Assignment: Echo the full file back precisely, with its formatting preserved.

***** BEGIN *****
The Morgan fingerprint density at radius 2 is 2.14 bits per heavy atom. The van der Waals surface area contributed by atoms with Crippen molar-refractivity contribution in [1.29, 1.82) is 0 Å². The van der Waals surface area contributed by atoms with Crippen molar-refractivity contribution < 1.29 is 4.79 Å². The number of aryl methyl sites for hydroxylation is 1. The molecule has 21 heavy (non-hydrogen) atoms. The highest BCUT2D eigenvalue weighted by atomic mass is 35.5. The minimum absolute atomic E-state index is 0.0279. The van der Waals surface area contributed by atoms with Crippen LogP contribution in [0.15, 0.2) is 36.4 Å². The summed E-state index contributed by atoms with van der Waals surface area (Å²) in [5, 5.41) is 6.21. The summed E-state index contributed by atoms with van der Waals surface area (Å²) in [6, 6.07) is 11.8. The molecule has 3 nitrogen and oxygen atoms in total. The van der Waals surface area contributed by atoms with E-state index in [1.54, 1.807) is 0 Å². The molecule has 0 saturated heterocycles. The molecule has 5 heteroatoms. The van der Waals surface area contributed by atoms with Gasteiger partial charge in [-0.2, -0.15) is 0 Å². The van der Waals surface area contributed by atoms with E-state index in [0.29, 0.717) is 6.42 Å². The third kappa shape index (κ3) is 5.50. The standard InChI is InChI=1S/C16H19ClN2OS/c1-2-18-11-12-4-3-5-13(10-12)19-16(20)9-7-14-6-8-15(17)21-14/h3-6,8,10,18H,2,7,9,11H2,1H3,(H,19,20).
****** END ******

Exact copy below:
The Morgan fingerprint density at radius 2 is 2.14 bits per heavy atom. The van der Waals surface area contributed by atoms with Crippen molar-refractivity contribution in [1.29, 1.82) is 0 Å². The van der Waals surface area contributed by atoms with Crippen molar-refractivity contribution < 1.29 is 4.79 Å². The number of aryl methyl sites for hydroxylation is 1. The molecule has 21 heavy (non-hydrogen) atoms. The highest BCUT2D eigenvalue weighted by atomic mass is 35.5. The minimum absolute atomic E-state index is 0.0279. The van der Waals surface area contributed by atoms with Crippen LogP contribution in [0.15, 0.2) is 36.4 Å². The summed E-state index contributed by atoms with van der Waals surface area (Å²) in [5, 5.41) is 6.21. The summed E-state index contributed by atoms with van der Waals surface area (Å²) in [6, 6.07) is 11.8. The molecule has 3 nitrogen and oxygen atoms in total. The van der Waals surface area contributed by atoms with E-state index in [1.54, 1.807) is 0 Å². The molecule has 0 saturated heterocycles. The molecule has 5 heteroatoms. The van der Waals surface area contributed by atoms with Gasteiger partial charge in [-0.2, -0.15) is 0 Å². The van der Waals surface area contributed by atoms with E-state index in [0.29, 0.717) is 6.42 Å². The third kappa shape index (κ3) is 5.50. The standard InChI is InChI=1S/C16H19ClN2OS/c1-2-18-11-12-4-3-5-13(10-12)19-16(20)9-7-14-6-8-15(17)21-14/h3-6,8,10,18H,2,7,9,11H2,1H3,(H,19,20).